Linear feedback devices are often mounted to critical axes, directly related to part production, so they must be robust. Magnetostrictive sensors fit the bill: They utilize sonic wave pulses to determine position, so they're immune to shock and vibration, temperature variation, and electromagnetic interference.

The classic application is within cylinders. On newer lumber cutting systems, magnetostrictive feedback steers hydraulic-powered curve-shape sawing to edge, trim, chop, and even follow wavy log grains for reduced waste. Other magnetostrictive applications include steel production and on injection molding machines — machines making CD-ROMs for example.

This month's handy tips courtesy of Dave Edeal at MTS Systems Corp., Cary, N.C. For more information, call (919) 677-0100 or e-mail the editor at eeitel@penton.com.

Q & A

How accurate are these sensors?

Dynamic precision — how fast a sensor produces output in response to actual motion — is often a limiting factor. Magnetostrictive update rates are inherently limited by the speed of sound through the magnetostrictive material, commonly to a respectable 2 kHz (for a 36-in. stroke range) and speed of 400 in./sec. That said, more homogeneous magnetostrictive waveguide materials have improved position linearity. Stable materials and digital electronics have boosted repeatability to ± 0.001% of the full scale — making magnetostrictive sensors suitable even for machine tooling.

Temperature sensitivity is less than 25 PPM/°C. In the past, nonlinearity of magnetostrictive sensors was anywhere from ± 0.01 to 0.02%; now that's typically below ±40 microns.

Soon, users can expect to see overall accuracy below ±20 micron, as internal microprocessing power is used for internal linearity correction and temperature compensation.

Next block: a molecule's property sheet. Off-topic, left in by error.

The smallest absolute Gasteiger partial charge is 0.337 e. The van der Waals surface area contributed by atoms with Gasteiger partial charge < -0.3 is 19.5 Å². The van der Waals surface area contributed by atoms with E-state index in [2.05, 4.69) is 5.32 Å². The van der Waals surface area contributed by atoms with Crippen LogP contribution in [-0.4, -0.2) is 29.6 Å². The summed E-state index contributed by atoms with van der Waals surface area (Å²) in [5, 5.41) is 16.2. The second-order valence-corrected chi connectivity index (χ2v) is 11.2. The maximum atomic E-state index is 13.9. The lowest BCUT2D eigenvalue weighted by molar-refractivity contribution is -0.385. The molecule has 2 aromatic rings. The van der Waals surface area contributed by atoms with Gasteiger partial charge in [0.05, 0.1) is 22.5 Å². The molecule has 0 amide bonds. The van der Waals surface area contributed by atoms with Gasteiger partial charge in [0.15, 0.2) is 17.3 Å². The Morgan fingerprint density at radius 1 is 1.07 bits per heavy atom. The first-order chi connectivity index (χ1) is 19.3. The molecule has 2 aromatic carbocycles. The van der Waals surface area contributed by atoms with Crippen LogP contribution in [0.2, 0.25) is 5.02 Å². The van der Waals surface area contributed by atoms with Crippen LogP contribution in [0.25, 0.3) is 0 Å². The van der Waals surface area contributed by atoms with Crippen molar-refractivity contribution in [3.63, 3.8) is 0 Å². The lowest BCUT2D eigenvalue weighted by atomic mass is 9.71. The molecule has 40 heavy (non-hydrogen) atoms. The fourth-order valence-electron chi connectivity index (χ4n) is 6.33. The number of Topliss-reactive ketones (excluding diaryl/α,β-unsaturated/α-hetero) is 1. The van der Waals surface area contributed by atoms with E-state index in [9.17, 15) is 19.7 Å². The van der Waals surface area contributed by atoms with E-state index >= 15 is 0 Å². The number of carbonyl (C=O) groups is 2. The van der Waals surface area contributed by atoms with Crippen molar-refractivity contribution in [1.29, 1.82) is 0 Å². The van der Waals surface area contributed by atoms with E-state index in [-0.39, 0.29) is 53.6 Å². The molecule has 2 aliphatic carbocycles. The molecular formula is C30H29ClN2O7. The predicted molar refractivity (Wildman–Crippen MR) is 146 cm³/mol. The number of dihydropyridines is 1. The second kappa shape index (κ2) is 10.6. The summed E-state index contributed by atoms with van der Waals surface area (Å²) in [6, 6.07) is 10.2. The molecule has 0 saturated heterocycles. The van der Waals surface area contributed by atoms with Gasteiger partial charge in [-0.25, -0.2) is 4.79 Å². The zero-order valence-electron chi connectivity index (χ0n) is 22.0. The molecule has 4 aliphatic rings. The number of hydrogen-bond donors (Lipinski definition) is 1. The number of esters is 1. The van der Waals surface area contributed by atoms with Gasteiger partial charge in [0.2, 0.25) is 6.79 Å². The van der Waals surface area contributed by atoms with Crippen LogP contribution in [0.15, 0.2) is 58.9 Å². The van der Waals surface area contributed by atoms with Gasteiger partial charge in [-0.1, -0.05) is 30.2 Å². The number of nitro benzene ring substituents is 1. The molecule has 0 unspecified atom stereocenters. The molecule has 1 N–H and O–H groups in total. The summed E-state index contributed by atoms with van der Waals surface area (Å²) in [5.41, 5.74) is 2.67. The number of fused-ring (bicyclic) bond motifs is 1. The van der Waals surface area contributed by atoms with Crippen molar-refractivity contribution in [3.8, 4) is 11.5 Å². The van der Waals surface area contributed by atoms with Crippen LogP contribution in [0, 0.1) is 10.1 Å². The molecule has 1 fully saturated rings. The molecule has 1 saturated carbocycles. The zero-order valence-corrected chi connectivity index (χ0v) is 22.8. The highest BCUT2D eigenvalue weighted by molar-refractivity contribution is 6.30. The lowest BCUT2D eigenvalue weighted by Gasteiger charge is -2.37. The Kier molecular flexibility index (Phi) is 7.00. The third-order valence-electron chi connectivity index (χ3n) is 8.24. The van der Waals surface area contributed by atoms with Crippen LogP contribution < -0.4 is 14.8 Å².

How are magnetostrictive sensors best integrated?

Intelligent fieldbus protocols like Profibus DP or CANOpen allow full expression of magnetostrictive capabilities. Because magnetostrictive sensors simply measure the time it takes for a strain pulse to travel from markers to sensing electronics, they can produce multiple marker positions on any one axis. These simultaneous position outputs can then be transmitted on one feedback channel for full process control. For example, in paper slitters, a single sensor can position 15 knives at a time by storing their absolute locations.

Distributed fieldbus-based architecture also simplifies diagnostics and maintenance by making necessary component information available at all times. There is higher investment cost for distributed control, but payoff is usually realized quickly.

Which design allows the most customization?

Customizing digital sensors is easiest. Hardware doesn't have to be physically redesigned; instead, software allows for adjustments and reconfiguration. Too, their diagnotics, LEDs, and real-time feedback allow for on-the-fly programming.

Another benefit is reduced setup time. Say a plant operation is changed. By storing specific production-run configurations, the sensors allow more executed setups in a given timeframe, for boosted machine productivity. (Even shortening a 15-min. setup by a few moments can translate to large savings if many machines are processed.) Small machine builders using automated systems for setup benefit from this most; less setup time means they can design for more flexibility, and be more competitive.